So flourished, blooming, and unseen by all,
The sweet Lavinia.



THOU noblest monument of Albion's isle!
Whether by Merlin's aid from Scythia's shore,
To Amber's fatal plain Pendragon bore,
Huge frame of giant-hands, the mighty pile,

1 Dejected-cast down, referring to the eyes, not to the feelings; a very peculiar application of the term.

Polished-Dr. Johnson has proposed a critical canon, which though not universally true, may perhaps be considered as applicable here. It is that "an epithet or metaphor drawn from nature ennobles art: an epithet or metaphor drawn from art degrades nature."

3 As in, &c.-Compare this beautiful passage with Gray's lines, beginning, "Full many a gem," p. 63.

4 Merlin-a renowned enchanter, as he was called, who lived in the times of King Arthur, and who is fabulously said to have transported these stones from Scythia, first to Ireland, and thence to Salisbury Plain.

5 Amber's fatal plain-so called from Ambrose, the uncle of King Arthur; styled "fatal," from the massacre of the Britons, which is said to have taken place here.

6 Pendragon-Dragon's head-a name of office; here probably meant for Uther, the father of King (or Pendragon) Arthur.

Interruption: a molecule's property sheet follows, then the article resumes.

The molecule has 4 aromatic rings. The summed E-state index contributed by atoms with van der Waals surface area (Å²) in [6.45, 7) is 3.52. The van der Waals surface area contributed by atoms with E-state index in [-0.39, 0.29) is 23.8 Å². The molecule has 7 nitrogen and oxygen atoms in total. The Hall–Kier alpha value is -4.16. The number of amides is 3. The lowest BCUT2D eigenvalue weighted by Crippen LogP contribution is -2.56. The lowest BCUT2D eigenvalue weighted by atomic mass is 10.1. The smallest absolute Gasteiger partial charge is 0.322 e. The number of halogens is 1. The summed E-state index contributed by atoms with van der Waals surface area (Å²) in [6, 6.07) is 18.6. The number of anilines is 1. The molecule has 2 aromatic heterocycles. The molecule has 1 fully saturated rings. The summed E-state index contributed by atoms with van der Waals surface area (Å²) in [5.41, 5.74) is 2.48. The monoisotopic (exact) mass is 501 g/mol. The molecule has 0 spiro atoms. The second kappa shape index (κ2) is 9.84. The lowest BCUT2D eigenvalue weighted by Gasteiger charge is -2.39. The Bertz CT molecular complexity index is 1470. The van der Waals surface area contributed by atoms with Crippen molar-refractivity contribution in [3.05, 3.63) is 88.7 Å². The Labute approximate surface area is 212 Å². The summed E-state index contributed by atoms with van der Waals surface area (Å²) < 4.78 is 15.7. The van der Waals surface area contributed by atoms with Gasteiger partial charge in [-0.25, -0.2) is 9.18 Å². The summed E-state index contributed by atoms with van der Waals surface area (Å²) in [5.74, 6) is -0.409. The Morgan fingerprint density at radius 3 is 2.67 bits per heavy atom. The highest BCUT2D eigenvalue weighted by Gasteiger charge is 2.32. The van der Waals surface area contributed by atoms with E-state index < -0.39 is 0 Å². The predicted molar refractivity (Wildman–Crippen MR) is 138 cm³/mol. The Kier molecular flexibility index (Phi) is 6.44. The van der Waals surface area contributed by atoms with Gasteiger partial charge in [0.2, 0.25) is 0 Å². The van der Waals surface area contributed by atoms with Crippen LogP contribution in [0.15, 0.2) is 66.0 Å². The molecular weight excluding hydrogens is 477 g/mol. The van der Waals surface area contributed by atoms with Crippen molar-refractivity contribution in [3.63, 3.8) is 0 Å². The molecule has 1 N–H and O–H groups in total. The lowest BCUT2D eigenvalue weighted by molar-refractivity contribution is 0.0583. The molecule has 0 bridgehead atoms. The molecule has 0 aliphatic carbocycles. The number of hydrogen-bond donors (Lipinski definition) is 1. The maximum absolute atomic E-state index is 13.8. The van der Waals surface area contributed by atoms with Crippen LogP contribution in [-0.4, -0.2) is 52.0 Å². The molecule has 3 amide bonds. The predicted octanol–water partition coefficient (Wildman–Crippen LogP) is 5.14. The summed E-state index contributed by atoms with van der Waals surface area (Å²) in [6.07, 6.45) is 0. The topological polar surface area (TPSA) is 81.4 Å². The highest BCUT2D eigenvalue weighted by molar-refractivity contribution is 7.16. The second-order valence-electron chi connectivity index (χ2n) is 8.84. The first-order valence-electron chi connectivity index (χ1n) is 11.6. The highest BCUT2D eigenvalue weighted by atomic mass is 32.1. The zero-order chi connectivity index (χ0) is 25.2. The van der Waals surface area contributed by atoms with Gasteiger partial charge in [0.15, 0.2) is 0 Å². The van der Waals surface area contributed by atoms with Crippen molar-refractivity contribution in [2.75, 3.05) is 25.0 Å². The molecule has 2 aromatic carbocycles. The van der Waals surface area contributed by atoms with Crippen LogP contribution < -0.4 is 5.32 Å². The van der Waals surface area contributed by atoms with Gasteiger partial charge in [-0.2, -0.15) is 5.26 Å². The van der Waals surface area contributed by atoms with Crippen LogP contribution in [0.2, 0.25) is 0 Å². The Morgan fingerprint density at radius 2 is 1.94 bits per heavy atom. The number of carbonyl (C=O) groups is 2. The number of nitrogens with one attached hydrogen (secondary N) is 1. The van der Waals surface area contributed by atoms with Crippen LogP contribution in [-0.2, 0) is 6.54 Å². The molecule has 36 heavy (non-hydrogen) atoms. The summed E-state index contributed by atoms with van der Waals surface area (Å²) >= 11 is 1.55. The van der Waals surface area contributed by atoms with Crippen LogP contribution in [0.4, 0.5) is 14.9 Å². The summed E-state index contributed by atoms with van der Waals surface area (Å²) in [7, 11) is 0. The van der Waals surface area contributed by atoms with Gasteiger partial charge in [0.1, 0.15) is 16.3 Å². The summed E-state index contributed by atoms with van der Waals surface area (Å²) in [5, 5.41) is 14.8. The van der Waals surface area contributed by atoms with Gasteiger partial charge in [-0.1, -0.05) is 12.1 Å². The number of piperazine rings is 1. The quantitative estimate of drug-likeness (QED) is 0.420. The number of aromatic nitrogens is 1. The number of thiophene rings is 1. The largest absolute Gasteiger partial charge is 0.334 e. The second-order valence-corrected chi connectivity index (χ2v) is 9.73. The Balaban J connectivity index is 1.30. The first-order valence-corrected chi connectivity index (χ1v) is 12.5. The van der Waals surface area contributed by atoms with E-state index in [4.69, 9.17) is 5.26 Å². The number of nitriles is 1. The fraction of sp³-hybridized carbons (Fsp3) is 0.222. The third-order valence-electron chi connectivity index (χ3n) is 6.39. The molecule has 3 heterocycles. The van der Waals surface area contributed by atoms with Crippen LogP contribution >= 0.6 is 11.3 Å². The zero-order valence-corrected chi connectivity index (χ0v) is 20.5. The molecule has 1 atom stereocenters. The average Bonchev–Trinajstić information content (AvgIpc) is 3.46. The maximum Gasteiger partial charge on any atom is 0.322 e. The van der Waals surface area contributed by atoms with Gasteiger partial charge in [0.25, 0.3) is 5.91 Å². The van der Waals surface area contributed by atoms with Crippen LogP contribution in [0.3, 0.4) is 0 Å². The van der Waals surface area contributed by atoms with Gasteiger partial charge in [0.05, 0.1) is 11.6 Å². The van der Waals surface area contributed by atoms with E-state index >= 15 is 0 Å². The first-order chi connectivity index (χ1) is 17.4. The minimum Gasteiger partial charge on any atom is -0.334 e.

To entomb his Britons slain by Hengist's guile;
Or Druid priests, sprinkled with human gore,
Taught mid thy massy maze their mystic lore:
Or Danish chiefs, enriched with savage spoil,

To victory's idol vast, an unhewn shrine,
Reared the rude heap; or, in thy hallowed round,
Repose the kings of Brutus'1 genuine line;
Or here those kings in solemn state were crowned:
Studious to trace thy wondrous origin,

We muse on many an ancient tale renowned.2

Thomas Warton.


When I survey the bright
Celestial sphere,

So rich with jewels hung, that night
Doth like an Ethiop bride appear;

My soul her wings doth spread,
And heaven-ward flies,

The Almighty's mysteries to read
In the large volumes of the skies.
For the bright firmament
Shoots forth no flame

So silent, but is eloquent

In speaking the Creator's name.

No unregarded star
Contracts its light

Into so small a character

Removed far from our human sight;

But if we stedfast look,

We shall discern

In it, as in some holy book,